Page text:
The Toledo Museum of Art s Glass Pavilion opened in August.
Grab your coat (we suggest Hussein Chalayan's $2,025 black trench coat) and bag (the supple Yves Saint Laurent's reversible leather tote, with its ingenious styling, would be ideal), and trot off to the Toledo Museum of Art's Glass Pavilion.
The pavilion's design, by a pair of Japanese architects, is named "Best Museum" in the March issue of Travel + Leisure magazine.
Kate Spade, handbag and accessories designer and one of the seven judges of the magazine's third-annual design award, wrote: "This new building alone is a reason to go to Toledo, a place you might not otherwise visit."
OK, so it's a bit of a backhanded compliment, and Spade doesn't indicate when she'll be beating a path to the Glass City, but we'll take what we can get.
"Is there such a thing as spectacular minimalism?" begins the judges' statement about the $30 million Monroe Street building that opened in August. "SANAA architects Sejima and Nishizawa's design for the Glass Pavilion comes close to this apparently contradictory idea. The structure is stunningly transparent, all loping curves and tricky, low-slung spaces, virtually every interior and exterior wall is made entirely of glass, reflecting the building's purpose, which is to house the museum's nationally significant art-glass collection - and put Toledo on the design map."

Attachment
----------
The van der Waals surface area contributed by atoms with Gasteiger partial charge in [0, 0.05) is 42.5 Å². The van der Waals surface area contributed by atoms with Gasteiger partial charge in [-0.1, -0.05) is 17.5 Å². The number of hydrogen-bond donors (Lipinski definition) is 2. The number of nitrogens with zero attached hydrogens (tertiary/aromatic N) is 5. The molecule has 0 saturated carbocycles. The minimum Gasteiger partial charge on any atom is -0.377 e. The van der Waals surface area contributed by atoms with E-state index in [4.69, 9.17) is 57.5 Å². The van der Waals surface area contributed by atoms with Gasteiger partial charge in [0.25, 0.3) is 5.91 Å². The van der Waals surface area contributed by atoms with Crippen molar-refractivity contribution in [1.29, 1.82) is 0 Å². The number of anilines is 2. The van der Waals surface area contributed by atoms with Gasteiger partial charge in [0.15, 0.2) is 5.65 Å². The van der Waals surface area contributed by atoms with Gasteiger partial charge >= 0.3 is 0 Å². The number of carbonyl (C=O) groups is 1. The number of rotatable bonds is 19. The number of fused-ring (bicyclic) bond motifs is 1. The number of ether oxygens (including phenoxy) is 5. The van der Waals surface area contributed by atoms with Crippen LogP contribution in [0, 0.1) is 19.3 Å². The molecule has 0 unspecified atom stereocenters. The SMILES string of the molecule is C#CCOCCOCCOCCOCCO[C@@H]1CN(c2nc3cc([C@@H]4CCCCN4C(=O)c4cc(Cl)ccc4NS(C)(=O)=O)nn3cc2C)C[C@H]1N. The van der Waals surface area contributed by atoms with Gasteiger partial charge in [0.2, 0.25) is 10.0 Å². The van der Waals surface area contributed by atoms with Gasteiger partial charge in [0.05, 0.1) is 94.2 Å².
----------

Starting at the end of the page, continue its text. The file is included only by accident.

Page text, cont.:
A lovely compliment, but not entirely true: several interior walls are opaque.
Nevertheless, the company of awardees is good, and in addition to the aforementioned coat and purse includes the Sony Reader (best travel gadget, it holds numerous books and is the size of a paperback) and the 42-passenger Serpentine Solar Shuttle that traverses a lake in London's Hyde Park, (best transportation).
Honorable mentions in the museum category are the Bronx Museum of the Arts, Institute of Contemporary Art in Boston, and Musee du Quai Branly in Paris.
Other winners are described at www.travelandleisure.com/designawards.